During Spain’s colonization of the Americas and its striving to “civilize” peoples considered barbarians, the idea of a world in which a single way of life was compulsory emerged for the first time. By making European cultural norms a requirement for Christianization, José de Acosta, a 16th century Spanish Jesuit historian and philosopher, diluted religion into civilization and framed the colonial enterprise as a clash between civilization and barbarism, a relationship necessarily mediated by technology. Acosta is a precursor of Enlightenment thinkers (Smith, Gibbon) for whom European technology guaranteed self-preservation and hegemony in a world comprised of nations they still considered barbarian. Even when there were critics of this will to transform the world into a place suited for a European way of life (Herder), or those who saw this transformation not as self-preservation but as an extension of benefits that ought to be universal (Condorcet), uneven development and climate change are the salient consequences of this history dating back to the 16th century.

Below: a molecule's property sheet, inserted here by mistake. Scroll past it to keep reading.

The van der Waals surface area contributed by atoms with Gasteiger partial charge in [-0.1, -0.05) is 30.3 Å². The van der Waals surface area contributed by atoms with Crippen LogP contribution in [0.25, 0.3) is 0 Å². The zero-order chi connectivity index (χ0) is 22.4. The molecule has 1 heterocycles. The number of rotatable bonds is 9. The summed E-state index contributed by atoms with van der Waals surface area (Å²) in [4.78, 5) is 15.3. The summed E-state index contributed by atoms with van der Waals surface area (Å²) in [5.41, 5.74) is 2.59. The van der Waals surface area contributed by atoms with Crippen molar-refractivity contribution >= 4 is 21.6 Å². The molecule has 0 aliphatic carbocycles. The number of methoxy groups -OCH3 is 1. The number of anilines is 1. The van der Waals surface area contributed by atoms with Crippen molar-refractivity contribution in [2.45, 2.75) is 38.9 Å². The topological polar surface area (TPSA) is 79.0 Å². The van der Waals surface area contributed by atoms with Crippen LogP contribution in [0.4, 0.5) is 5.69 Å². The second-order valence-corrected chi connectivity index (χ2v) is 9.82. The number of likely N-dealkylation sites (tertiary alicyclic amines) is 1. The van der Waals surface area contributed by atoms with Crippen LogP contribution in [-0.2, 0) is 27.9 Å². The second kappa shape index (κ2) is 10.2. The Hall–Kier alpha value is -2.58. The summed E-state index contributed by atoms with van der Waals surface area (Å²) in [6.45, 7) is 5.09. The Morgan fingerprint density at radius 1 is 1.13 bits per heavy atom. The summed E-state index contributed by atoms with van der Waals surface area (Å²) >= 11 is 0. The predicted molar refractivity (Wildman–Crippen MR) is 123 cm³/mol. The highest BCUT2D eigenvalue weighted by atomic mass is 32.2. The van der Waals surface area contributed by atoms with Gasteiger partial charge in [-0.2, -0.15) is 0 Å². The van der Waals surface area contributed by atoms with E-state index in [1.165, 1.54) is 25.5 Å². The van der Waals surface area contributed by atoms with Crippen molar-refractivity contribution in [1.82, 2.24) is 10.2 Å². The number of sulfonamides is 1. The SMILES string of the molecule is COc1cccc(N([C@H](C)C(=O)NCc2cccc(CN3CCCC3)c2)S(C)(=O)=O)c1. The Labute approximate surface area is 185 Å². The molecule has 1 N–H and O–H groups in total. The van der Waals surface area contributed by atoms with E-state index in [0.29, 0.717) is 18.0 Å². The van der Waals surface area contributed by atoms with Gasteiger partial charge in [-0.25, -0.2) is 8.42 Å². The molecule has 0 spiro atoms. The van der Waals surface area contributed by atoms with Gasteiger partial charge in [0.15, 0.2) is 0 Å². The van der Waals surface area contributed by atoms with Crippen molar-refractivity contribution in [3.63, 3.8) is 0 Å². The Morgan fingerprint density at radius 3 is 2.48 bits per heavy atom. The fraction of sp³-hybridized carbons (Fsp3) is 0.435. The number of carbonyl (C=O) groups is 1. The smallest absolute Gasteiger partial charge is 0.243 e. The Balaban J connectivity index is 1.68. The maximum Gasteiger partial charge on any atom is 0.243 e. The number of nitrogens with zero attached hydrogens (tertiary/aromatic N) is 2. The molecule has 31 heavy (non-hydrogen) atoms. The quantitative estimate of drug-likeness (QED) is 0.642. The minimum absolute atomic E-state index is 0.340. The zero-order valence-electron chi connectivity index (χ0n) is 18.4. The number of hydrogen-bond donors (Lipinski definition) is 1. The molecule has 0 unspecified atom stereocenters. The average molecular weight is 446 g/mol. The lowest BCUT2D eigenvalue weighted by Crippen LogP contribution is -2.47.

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pp. 435-459
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